NEW YORK (MainStreet) — Gasoline prices have been declining recently and are even lower than the prices of last year, with the national average retail price at $3.21 a gallon.
Lower oil prices, the move past the peak summer driving season and the transition to winter fuel mixes are key drivers in the decline of prices, said Brian Youngberg, a senior energy analyst at Edward Jones in St. Louis.
Oil prices have been dipping, because there is plentiful supply in the U.S. while demand for oil globally has been tepid, he said.
Refineries are running relatively well, so there is plenty of supply coupled with the fact that geopolitical issues with Iran have also been easing.
“Gasoline prices have followed oil prices down,” Youngberg said. “Oil is obviously the key driver in the direction of gasoline prices. Oil has fallen about 15% since late August before steadying in November to $94 to $95 a barrel. There is plenty of supply with U.S. production continuing to ramp up and demand has been slow.”
Gasoline prices peaked in February and were about 50 cents above where they are today, he said. Now gas prices have dropped significantly since peaking in July to just below where they were back in February.
The trend toward lower gasoline prices helps consumers and could boost the economy, Youngberg said.
“Gasoline is a major cost for the consumer, so any relief they receive is positive for them and the economy as a whole,” he said.
The downward trend could hold for the near term, Youngberg predicts.
“We expect prices will stay close to or decline slightly more through the end of the year,” he said. “Now that we have made the transition to winter gasoline formulas, we see them steadying overall. If they move, it is much more likely downward, but much of the decline is likely done.”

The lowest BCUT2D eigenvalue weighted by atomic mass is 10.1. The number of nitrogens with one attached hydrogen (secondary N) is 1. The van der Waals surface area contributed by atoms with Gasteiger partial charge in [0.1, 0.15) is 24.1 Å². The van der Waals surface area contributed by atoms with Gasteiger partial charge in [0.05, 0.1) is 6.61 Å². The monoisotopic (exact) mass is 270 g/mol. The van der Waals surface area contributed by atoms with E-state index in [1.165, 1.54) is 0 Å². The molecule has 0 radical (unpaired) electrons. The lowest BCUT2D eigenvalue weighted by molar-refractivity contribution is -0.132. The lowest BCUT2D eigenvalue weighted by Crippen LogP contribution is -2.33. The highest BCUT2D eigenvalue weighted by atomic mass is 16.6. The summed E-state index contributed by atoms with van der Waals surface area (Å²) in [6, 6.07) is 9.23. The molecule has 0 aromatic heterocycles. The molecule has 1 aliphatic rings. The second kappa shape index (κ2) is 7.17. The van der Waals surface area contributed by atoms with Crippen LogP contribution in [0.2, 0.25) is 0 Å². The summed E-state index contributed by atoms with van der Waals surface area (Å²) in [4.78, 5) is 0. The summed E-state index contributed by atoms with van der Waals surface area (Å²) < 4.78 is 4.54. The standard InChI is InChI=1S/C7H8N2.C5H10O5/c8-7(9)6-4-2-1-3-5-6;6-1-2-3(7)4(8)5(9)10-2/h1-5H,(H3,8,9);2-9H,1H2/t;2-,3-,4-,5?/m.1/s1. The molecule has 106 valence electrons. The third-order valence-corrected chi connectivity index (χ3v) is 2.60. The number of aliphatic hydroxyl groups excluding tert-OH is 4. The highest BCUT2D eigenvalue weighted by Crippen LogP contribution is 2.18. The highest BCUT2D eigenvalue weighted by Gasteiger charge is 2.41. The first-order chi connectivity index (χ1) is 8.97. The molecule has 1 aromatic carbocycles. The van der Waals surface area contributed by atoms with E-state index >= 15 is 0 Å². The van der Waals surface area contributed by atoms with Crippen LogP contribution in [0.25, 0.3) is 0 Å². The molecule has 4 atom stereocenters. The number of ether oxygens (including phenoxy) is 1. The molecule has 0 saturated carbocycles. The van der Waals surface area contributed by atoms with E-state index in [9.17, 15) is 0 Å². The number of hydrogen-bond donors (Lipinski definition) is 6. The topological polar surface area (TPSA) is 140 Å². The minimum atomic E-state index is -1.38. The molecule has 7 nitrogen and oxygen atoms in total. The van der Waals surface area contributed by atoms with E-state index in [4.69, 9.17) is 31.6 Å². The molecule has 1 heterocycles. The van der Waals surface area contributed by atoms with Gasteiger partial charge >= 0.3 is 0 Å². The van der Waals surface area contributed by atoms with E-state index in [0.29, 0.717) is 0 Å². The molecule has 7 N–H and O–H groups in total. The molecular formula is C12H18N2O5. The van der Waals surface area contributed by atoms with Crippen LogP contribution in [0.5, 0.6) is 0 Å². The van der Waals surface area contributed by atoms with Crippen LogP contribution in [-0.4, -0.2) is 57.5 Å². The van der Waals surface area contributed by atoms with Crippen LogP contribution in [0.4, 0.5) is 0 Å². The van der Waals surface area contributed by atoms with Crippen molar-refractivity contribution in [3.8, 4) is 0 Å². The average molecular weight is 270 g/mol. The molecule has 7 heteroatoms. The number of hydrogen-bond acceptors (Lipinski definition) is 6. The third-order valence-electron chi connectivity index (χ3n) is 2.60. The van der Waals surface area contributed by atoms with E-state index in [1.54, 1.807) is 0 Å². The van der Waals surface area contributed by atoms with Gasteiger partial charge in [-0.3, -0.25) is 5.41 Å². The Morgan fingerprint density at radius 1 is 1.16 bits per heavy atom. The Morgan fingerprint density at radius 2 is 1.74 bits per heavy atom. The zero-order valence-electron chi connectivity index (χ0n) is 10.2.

Another factor contributing to cheaper gas prices is that the winter blend of gasoline is cheaper and easier to make. This year the winter blend also coincided with oil’s slide in prices, Youngberg said.
Gasoline prices will remain low for the short term, said Chris Faulkner, CEO of Breitling Energy Companies, a Dallas oil and gas exploration and production company.
“That is good news for consumers as it will keep gasoline prices depressed as we enter the spring,” he said.
Demand for gas has also been declining. U.S. demand for gasoline through the middle of October is up less than 1% compared to 2012, said Youngberg in a report. Demand in 2012 demand was 3% below 2011 levels and 8% below that seen in 2007.
“We continue to believe 2007 pre-recession gasoline demand levels will never be seen again as we expect usage in the U.S. will gradually decline about 1% per year on average going forward,” Youngberg said. “This would reflect fewer miles driven, improving gas mileage for new vehicles, an aging population and conservation. However, lower domestic demand will likely not translate into lower prices at the pump due to growing global demand driven by the developing world.”